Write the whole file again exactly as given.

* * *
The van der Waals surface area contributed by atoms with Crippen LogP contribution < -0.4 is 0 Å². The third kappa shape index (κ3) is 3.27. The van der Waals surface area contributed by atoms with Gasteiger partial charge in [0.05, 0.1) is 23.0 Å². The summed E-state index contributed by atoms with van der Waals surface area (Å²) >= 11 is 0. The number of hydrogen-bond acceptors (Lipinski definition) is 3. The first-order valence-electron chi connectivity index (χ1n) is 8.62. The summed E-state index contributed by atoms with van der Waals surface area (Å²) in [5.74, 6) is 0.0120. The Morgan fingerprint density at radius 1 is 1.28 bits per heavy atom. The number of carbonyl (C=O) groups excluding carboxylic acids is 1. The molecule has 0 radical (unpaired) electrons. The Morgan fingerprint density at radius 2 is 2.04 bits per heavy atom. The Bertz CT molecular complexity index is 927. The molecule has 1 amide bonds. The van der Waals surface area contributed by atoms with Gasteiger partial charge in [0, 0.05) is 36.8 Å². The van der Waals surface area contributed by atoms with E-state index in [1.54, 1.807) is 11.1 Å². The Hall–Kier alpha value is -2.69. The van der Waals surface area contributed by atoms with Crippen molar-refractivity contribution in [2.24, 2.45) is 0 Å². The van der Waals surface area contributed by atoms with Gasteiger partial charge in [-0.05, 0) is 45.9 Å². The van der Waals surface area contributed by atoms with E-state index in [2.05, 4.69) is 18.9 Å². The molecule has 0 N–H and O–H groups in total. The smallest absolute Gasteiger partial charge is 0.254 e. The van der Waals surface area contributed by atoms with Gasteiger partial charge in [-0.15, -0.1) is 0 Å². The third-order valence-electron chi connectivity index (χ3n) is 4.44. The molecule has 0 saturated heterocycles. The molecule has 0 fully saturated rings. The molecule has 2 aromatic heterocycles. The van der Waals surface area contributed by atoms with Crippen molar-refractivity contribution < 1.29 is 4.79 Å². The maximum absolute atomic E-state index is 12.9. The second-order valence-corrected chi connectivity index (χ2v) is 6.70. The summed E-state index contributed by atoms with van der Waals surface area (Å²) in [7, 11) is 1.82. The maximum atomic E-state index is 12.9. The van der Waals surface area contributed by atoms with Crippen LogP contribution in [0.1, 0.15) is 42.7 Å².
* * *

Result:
The van der Waals surface area contributed by atoms with Crippen LogP contribution < -0.4 is 0 Å². The third kappa shape index (κ3) is 3.27. The van der Waals surface area contributed by atoms with Gasteiger partial charge in [0.05, 0.1) is 23.0 Å². The summed E-state index contributed by atoms with van der Waals surface area (Å²) >= 11 is 0. The number of hydrogen-bond acceptors (Lipinski definition) is 3. The first-order valence-electron chi connectivity index (χ1n) is 8.62. The summed E-state index contributed by atoms with van der Waals surface area (Å²) in [5.74, 6) is 0.0120. The Morgan fingerprint density at radius 1 is 1.28 bits per heavy atom. The number of carbonyl (C=O) groups excluding carboxylic acids is 1. The molecule has 0 radical (unpaired) electrons. The Morgan fingerprint density at radius 2 is 2.04 bits per heavy atom. The Bertz CT molecular complexity index is 927. The molecule has 1 amide bonds. The van der Waals surface area contributed by atoms with Gasteiger partial charge in [0, 0.05) is 36.8 Å². The van der Waals surface area contributed by atoms with E-state index in [1.54, 1.807) is 11.1 Å². The Hall–Kier alpha value is -2.69. The van der Waals surface area contributed by atoms with Crippen molar-refractivity contribution in [2.24, 2.45) is 0 Å². The van der Waals surface area contributed by atoms with Gasteiger partial charge in [-0.05, 0) is 45.9 Å². The van der Waals surface area contributed by atoms with E-state index in [2.05, 4.69) is 18.9 Å². The molecule has 0 N–H and O–H groups in total. The smallest absolute Gasteiger partial charge is 0.254 e. The van der Waals surface area contributed by atoms with Gasteiger partial charge in [-0.15, -0.1) is 0 Å². The third-order valence-electron chi connectivity index (χ3n) is 4.44. The molecule has 0 saturated heterocycles. The molecule has 0 fully saturated rings. The molecule has 2 aromatic heterocycles. The van der Waals surface area contributed by atoms with Crippen molar-refractivity contribution < 1.29 is 4.79 Å². The maximum absolute atomic E-state index is 12.9. The second-order valence-corrected chi connectivity index (χ2v) is 6.70. The summed E-state index contributed by atoms with van der Waals surface area (Å²) in [7, 11) is 1.82. The maximum atomic E-state index is 12.9. The van der Waals surface area contributed by atoms with Crippen LogP contribution in [0.1, 0.15) is 42.7 Å².